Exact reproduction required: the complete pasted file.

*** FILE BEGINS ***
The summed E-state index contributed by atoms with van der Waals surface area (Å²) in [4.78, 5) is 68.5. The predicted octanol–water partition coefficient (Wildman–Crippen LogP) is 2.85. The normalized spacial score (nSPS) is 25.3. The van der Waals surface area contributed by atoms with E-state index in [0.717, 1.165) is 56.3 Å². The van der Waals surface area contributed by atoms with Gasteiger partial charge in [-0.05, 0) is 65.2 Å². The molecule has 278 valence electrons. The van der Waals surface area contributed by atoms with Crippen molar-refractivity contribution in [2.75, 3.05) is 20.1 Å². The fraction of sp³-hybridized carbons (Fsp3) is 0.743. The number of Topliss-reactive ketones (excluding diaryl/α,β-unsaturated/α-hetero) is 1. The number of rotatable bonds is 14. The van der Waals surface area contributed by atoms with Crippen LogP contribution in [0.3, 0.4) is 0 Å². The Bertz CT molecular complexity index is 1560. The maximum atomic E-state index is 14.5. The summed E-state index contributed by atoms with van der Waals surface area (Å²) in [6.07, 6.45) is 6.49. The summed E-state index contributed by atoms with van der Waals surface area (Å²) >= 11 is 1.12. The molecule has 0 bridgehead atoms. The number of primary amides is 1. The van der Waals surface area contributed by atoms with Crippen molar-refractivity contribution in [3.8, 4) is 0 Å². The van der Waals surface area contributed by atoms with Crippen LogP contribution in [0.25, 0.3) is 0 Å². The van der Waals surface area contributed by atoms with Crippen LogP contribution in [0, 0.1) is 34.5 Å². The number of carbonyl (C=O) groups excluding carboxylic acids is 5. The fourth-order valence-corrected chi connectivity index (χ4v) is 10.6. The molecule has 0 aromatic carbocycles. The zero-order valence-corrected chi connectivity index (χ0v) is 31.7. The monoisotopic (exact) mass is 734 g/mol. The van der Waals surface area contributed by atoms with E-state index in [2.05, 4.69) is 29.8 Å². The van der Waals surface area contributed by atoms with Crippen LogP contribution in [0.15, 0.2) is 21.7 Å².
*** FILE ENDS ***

The summed E-state index contributed by atoms with van der Waals surface area (Å²) in [4.78, 5) is 68.5. The predicted octanol–water partition coefficient (Wildman–Crippen LogP) is 2.85. The normalized spacial score (nSPS) is 25.3. The van der Waals surface area contributed by atoms with E-state index in [0.717, 1.165) is 56.3 Å². The van der Waals surface area contributed by atoms with Gasteiger partial charge in [-0.05, 0) is 65.2 Å². The molecule has 278 valence electrons. The van der Waals surface area contributed by atoms with Crippen molar-refractivity contribution in [2.75, 3.05) is 20.1 Å². The fraction of sp³-hybridized carbons (Fsp3) is 0.743. The number of Topliss-reactive ketones (excluding diaryl/α,β-unsaturated/α-hetero) is 1. The number of rotatable bonds is 14. The van der Waals surface area contributed by atoms with Crippen LogP contribution in [0.3, 0.4) is 0 Å². The Bertz CT molecular complexity index is 1560. The maximum atomic E-state index is 14.5. The summed E-state index contributed by atoms with van der Waals surface area (Å²) in [6.07, 6.45) is 6.49. The summed E-state index contributed by atoms with van der Waals surface area (Å²) >= 11 is 1.12. The molecule has 0 bridgehead atoms. The number of primary amides is 1. The van der Waals surface area contributed by atoms with Crippen molar-refractivity contribution in [3.8, 4) is 0 Å². The van der Waals surface area contributed by atoms with Crippen LogP contribution in [0.25, 0.3) is 0 Å². The van der Waals surface area contributed by atoms with Crippen LogP contribution in [0, 0.1) is 34.5 Å². The number of carbonyl (C=O) groups excluding carboxylic acids is 5. The fourth-order valence-corrected chi connectivity index (χ4v) is 10.6. The molecule has 0 aromatic carbocycles. The zero-order valence-corrected chi connectivity index (χ0v) is 31.7. The monoisotopic (exact) mass is 734 g/mol. The van der Waals surface area contributed by atoms with E-state index in [2.05, 4.69) is 29.8 Å². The van der Waals surface area contributed by atoms with Crippen LogP contribution in [0.15, 0.2) is 21.7 Å².